136. The Chilean banking system is relatively large for the size of the economy and has substantial foreign participation. As of December 2001, the banking system held about US$61 billion in assets or about 95 percent of GDP—including about US$46.3 billion in loans and US$12.3 billion in negotiable financial instruments. At present, the Chilean banking system consists of a government-owned bank (Banco del Estado), fifteen private banks, and nine branches of foreign banks. In addition, Chile has one finance company (or consumer credit agency) which conducts many operations similar to banks but is not allowed to offer checking accounts or engage in international business. Seven of the system’s banks (ABN Amro, BBVA Banco Bhif, Deutsche Bank, Dresdner BNP, Santander, Santiago, and Scotiabank SudAmericano) are either majority owned (directly or indirectly) or controlled by foreign bank interests. As shown in Table 1, foreign-owned or controlled banks and branches account for about 45 percent of total deposits and loans.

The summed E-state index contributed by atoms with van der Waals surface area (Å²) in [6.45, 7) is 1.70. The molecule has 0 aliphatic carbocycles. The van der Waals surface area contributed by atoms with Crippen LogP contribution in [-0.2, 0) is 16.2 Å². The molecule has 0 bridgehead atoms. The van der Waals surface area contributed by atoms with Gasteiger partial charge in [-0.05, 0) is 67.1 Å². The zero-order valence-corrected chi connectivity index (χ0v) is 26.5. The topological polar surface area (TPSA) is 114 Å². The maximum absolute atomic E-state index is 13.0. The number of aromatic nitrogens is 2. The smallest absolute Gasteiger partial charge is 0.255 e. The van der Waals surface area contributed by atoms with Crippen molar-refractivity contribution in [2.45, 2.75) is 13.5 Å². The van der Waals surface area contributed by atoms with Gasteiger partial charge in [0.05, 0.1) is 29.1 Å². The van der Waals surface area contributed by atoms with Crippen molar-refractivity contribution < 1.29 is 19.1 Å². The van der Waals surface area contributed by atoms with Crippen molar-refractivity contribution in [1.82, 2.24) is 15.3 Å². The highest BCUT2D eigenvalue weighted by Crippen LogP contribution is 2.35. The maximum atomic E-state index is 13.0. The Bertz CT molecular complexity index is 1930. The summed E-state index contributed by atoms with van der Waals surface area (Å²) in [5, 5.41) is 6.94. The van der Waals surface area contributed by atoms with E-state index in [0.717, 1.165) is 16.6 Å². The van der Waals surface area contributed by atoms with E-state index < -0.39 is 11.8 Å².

Table 1

Structure of the Banking System 1/

(December 2001)

article image
Source: Banking Superintendency (SBIF)

In percent of total. Totals may not add to 100 Percent due to rounding.

137. Most foreign banks have tended to concentrate on earning fees from syndicated loans to Chilean firms and in generating income from trading securities. However, Santander and BBVA have a full fledged banking presence, albeit, with significant exposure to Chilean corporations acquired with Spanish capital. Citibank and BankBoston also have significant exposures to Chilean corporations and multinational firms with Chilean operations.

138. Banco del Estado (BE) ensures the provision of banking services to all regions of the country through its widespread branch network. Reflecting its mission, BE maintains a large volume of passbook savings accounts and makes a substantial amount of low income housing loans.